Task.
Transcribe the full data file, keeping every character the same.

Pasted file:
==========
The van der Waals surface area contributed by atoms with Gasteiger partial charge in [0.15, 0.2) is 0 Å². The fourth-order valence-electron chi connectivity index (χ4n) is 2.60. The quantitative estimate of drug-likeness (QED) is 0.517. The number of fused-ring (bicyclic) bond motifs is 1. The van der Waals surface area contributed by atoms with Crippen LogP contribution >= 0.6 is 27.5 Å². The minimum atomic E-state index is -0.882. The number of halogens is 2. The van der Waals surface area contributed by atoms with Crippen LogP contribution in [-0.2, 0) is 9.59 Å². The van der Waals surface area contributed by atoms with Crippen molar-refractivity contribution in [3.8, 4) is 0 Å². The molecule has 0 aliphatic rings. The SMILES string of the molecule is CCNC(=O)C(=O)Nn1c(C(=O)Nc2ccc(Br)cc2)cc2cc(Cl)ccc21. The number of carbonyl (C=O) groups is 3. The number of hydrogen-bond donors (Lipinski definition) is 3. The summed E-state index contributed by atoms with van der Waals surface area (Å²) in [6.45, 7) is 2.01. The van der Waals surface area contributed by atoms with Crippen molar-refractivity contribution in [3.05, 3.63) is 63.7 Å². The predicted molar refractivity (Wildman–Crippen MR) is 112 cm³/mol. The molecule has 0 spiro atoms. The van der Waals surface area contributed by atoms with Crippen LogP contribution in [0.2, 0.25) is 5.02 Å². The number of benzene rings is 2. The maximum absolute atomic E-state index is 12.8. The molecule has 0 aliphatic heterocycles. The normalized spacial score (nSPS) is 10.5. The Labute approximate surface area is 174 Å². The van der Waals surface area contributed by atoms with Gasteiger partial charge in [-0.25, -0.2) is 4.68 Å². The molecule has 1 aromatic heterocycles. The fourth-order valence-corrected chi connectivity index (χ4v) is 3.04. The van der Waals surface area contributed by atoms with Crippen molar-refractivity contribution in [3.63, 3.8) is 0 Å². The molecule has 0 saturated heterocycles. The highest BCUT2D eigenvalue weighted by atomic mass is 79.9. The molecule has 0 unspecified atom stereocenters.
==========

The van der Waals surface area contributed by atoms with Gasteiger partial charge in [0.15, 0.2) is 0 Å². The fourth-order valence-electron chi connectivity index (χ4n) is 2.60. The quantitative estimate of drug-likeness (QED) is 0.517. The number of fused-ring (bicyclic) bond motifs is 1. The van der Waals surface area contributed by atoms with Crippen LogP contribution >= 0.6 is 27.5 Å². The minimum atomic E-state index is -0.882. The number of halogens is 2. The van der Waals surface area contributed by atoms with Crippen LogP contribution in [-0.2, 0) is 9.59 Å². The van der Waals surface area contributed by atoms with Crippen molar-refractivity contribution in [3.8, 4) is 0 Å². The molecule has 0 aliphatic rings. The SMILES string of the molecule is CCNC(=O)C(=O)Nn1c(C(=O)Nc2ccc(Br)cc2)cc2cc(Cl)ccc21. The number of carbonyl (C=O) groups is 3. The number of hydrogen-bond donors (Lipinski definition) is 3. The summed E-state index contributed by atoms with van der Waals surface area (Å²) in [6.45, 7) is 2.01. The van der Waals surface area contributed by atoms with Crippen molar-refractivity contribution in [3.05, 3.63) is 63.7 Å². The predicted molar refractivity (Wildman–Crippen MR) is 112 cm³/mol. The molecule has 0 spiro atoms. The van der Waals surface area contributed by atoms with Crippen LogP contribution in [0.2, 0.25) is 5.02 Å². The number of benzene rings is 2. The maximum absolute atomic E-state index is 12.8. The molecule has 0 aliphatic heterocycles. The normalized spacial score (nSPS) is 10.5. The Labute approximate surface area is 174 Å². The van der Waals surface area contributed by atoms with Gasteiger partial charge in [-0.25, -0.2) is 4.68 Å². The molecule has 1 aromatic heterocycles. The fourth-order valence-corrected chi connectivity index (χ4v) is 3.04. The van der Waals surface area contributed by atoms with Crippen molar-refractivity contribution in [3.63, 3.8) is 0 Å². The molecule has 0 saturated heterocycles. The highest BCUT2D eigenvalue weighted by atomic mass is 79.9. The molecule has 0 unspecified atom stereocenters.